which show surface snapshots taken at 0ns, 3ns and 5ns. In 3ns and 5ns, you can easily see three pores being established in leaflets 3 and 4. Cool, huh? You may also want to play around with the positioning of the pores before capturing an image. You can click and hold the mouse button anywhere on the surface map display, and drag the mouse around. This is handy if there is a particular part of the membrane you wish to centre before capturing an image. Be sure to play around with the "Mirror images" and "Show Ions" options. The slider to the right of the Show Ions box allows you to set the distance (from the centre of the bilayers) of which ions you wish to view. Setting this to around 25 will only show ions within 25 Angstroms of the bilayer centre. At the moment you cannot distinguish between cations and anions, but this will likely come in a future update. You may also notice that some sliders are greyed out. These will become available when loading a single gro file as an input, and will allow you to tweak the resolution, number of iterations of the Gauss-Seidel algorithm, and the intensity of the peaks on the surface maps.

Next we will look at the voltage against time plot. Run the following:
java -jar Membrainy.jar -f electroporation_charmm.xtc -s electroporation_charmm.tpr -vvt
As default, Membrainy will set the -dt option to 500ps and -sl to 1000 slices. The dt option is needed as the trajectory must be divided into small time windows in order to calculate an electrostatic potential for each window. The voltage is then extrapolated from the potential, taking the average potential from the central water compartment between the two bilayers. The -sl option is identical to that used in g_potential, which divides the box into "slices" to calculate the electrostatic potential per slice.

You should have the following output:
Generated index file
Executing g_potential from b=0 to e=500

Reading in potential_0-500.xvg
Middle of box: 10.15nm has voltage: -4.49 V
255 samples taken between 7.55nm and 12.71 nm
Average: -4.400 V
Executing g_potential from b=500 to e=1000

Reading in potential_500-1000.xvg
Middle of box: 9.89nm has voltage: -3.19 V
281 samples taken between 7.01nm and 12.56 nm
Average: -3.181 V

Membrainy has automatically created an index.ndx file, although if you already had one in the current working directory, it would be detected and used. Membrainy then executes g_potential in 500ps windows, which should output the file potential_0-500.xvg. Membrainy then detects the middle of the box to be 10.15nm, and uses this as a reference to scan the central compartment. The potential between the two bilayers is then averaged to produce a voltage, which is -4.4V. This voltage was averaged from 255 points taken from potential_0-500.xvg, between 7.55nm and 12.71nm, which is where one bilayer ends and the other begins. Finally, there should be the file voltage_vs_time.agr within your current working directory, which looks like this:
The plot shows a dramatic drop in voltage over the first 2-3ns, which is achieved through both electrostriction and ions travelling through the pores to neutralise the ion imbalance.

Tutorial 3: A standard membrane trajectory (GROMOS)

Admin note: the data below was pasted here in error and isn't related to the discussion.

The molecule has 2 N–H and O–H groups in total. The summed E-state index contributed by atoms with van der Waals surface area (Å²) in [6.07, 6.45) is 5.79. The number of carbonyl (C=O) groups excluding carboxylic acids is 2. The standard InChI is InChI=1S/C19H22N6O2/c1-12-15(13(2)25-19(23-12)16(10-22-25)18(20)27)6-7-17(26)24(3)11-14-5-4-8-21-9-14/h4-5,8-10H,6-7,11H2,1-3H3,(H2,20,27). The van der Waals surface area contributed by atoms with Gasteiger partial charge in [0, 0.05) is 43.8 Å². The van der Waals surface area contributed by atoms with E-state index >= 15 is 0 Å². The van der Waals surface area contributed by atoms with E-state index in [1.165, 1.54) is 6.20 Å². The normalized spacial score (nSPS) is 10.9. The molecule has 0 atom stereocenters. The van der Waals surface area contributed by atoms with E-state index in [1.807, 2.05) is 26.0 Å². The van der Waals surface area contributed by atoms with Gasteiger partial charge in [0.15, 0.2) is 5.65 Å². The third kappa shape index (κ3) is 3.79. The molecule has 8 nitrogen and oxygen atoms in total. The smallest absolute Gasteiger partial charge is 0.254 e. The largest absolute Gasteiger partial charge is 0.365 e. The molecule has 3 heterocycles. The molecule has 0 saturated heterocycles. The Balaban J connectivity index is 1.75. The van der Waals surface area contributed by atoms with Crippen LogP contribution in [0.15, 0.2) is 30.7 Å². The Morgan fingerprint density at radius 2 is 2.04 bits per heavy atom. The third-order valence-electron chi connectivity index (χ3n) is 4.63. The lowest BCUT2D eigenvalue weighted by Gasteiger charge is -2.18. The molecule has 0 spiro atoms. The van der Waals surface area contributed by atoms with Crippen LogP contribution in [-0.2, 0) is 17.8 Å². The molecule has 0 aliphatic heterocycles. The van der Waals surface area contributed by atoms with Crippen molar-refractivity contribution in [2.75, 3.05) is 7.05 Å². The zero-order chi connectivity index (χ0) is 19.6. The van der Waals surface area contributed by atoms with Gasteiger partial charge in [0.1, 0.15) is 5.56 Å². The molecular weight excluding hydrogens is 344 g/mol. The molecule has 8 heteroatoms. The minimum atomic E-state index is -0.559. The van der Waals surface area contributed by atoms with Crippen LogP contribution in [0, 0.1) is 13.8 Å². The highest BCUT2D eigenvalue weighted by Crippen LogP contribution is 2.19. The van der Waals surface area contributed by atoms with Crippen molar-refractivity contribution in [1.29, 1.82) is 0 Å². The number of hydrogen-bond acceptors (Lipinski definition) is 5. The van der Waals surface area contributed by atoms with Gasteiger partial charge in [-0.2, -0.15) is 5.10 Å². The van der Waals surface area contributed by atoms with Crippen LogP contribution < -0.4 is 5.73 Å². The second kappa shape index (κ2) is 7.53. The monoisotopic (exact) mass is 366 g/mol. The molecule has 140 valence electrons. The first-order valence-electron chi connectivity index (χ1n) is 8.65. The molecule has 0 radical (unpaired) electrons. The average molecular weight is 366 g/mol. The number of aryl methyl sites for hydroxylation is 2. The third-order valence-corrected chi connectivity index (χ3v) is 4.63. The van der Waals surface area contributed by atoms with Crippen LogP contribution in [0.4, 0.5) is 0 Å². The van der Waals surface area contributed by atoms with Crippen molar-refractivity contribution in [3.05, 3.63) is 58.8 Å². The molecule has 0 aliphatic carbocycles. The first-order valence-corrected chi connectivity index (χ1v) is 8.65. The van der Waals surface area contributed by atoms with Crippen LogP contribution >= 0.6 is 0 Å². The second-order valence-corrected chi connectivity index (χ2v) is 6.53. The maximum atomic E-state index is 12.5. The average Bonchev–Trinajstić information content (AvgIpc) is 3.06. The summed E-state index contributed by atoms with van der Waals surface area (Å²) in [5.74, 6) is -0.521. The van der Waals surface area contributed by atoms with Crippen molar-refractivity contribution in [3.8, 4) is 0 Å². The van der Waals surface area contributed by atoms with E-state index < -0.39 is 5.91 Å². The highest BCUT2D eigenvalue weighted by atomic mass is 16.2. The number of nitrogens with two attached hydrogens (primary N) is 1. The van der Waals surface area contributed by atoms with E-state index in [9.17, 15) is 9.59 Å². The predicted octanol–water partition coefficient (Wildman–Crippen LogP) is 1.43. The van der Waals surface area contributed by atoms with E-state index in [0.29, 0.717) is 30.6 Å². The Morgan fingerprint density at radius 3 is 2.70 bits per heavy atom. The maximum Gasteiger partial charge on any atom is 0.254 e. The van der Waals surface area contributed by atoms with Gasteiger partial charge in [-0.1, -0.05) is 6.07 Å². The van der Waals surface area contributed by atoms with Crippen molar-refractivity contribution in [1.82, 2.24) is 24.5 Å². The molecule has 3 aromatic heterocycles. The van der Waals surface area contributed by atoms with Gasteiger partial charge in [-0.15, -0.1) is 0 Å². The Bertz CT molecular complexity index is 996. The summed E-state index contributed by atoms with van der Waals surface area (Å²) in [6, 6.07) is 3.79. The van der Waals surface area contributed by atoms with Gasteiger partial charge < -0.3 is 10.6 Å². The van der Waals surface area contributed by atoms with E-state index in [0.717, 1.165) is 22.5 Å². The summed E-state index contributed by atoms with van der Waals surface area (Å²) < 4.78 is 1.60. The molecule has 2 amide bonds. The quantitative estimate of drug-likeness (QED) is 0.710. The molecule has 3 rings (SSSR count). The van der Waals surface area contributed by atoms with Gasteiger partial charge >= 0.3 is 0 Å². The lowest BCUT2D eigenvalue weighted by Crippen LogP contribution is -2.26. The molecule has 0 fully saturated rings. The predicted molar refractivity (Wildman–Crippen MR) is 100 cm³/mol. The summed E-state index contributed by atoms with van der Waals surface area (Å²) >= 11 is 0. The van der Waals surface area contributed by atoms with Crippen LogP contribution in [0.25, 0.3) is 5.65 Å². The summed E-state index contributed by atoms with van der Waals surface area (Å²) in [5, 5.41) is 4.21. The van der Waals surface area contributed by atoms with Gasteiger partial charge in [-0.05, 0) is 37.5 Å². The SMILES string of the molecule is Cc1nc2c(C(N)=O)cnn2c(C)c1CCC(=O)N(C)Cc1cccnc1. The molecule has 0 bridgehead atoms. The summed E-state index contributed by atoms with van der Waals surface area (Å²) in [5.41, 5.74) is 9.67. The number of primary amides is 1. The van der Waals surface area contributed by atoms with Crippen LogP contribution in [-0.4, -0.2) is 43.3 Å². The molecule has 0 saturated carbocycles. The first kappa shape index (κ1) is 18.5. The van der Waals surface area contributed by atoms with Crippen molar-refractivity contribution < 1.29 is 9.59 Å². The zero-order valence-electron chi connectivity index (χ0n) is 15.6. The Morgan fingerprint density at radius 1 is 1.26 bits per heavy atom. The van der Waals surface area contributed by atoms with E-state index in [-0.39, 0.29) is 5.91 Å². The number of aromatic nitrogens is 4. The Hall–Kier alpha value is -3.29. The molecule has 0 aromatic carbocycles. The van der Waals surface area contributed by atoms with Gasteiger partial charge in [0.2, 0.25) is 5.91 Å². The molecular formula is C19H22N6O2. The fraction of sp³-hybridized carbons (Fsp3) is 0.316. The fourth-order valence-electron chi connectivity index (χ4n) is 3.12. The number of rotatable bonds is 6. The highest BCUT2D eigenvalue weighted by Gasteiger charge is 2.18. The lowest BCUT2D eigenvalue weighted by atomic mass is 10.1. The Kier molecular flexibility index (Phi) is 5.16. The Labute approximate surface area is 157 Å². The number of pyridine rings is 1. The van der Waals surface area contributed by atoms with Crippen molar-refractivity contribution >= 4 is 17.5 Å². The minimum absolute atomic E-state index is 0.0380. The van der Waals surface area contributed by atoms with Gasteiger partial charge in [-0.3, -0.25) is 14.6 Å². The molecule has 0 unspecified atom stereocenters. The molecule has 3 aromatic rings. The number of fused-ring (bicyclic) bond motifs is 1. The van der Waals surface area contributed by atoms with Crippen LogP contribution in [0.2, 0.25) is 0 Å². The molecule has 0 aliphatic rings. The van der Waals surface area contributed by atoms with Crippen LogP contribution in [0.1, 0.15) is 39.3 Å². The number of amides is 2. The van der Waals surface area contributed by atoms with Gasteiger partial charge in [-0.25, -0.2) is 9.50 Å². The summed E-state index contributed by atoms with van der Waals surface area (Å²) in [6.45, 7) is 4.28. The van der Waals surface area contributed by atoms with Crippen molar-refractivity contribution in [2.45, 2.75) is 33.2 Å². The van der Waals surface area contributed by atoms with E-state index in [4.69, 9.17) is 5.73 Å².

Membrainy can analyse the standard properties of membranes: area per lipid, bilayer and leaflet thickness, deuterium order parameters, gel percentage and headgroup orientations. We will use the provided pope-popg-gromos.trr and pope-popg-gromos.gro files, which contain 50ns of a POPE/POPG (3:1) double bilayer with sampling every 1ns (to minimise the file size, normally the sampling would be much more frequent). Run the following:
java -jar Membrainy -f pope-popg_gromos.trr -s pope-popg_gromos.gro -ff gromos -angles -apl -gel -order -thickness
which will begin the analysis. If you have a second terminal window open, you can monitor the output files as the analysis is being run as these are produced every frame. You should note that trr files are a little slower to read as they contain three times as much data as xtc files. Membrainy discards the forces/velocities, so you will notice a substantial speed increase if you only use xtcs. Once the analysis is complete there should be several new files in your working directory.

First, lets take a look at the order parameters. Membrainy calculates order parameters based on the formula described in this paper. You will see the files POPE1.agr, POPE2.agr, LPOPG1.agr, LPOPG2.agr, saturated-order-parameters.agr and unsaturated-order-parameters.agr. For the most part, you will only need the latter two files, which contain a total average of all order parameters across all leaflets in the system. If this was a double bilayer system there would be additional files called saturated-compartments.agr and unsaturated-compartments.agr, which would contain an average of leaflets 1 + 4 and 2 + 3 (or the inner and outer leaflets in the system). The additional files, e.g. POPE1.agr contain the individual order parameters for each acyl chain in each leaflet. Typing the following:
xmgrace saturated-order-parameters.agr
xmgrace unsaturated-order-parameters.agr
Should yield these graphs:
which also contain the standard deviation in the order parameters. These plots will not be particularly accurate as the sampling in the trr file is very low. Order parameter plots work best with a sampling of around 10-20ps.

Headgroup orientations are calculated using two reference atoms on the lipid head. Membrainy will automatically detect which atoms to use, one typically being the phosphorous and the other being the last polar atom on the headgroup. There are two files produced here, headgroup-angles.agr and headgroup-angles-leaflets.agr. For most scenarios we only need to focus on the first file. Load it with xmgrace to see the plot:
which shows histograms containing the distribution of headgroup orientations. These also work best with 10-20ps samples to produce a smoother distribution. It is worth noting that in higher sampling examples, you will begin to see a defect in the plots around 0 degrees. This is not a bug - This is due to the precision error in the xtc, which rounds certain orientations to specific bins. A workaround will be provided in a future update.

Finally, you should also see output graphs for leaflet and membrane thickness, area per lipid and gel percentage over 50ns. These are fairly straightforward to interpret.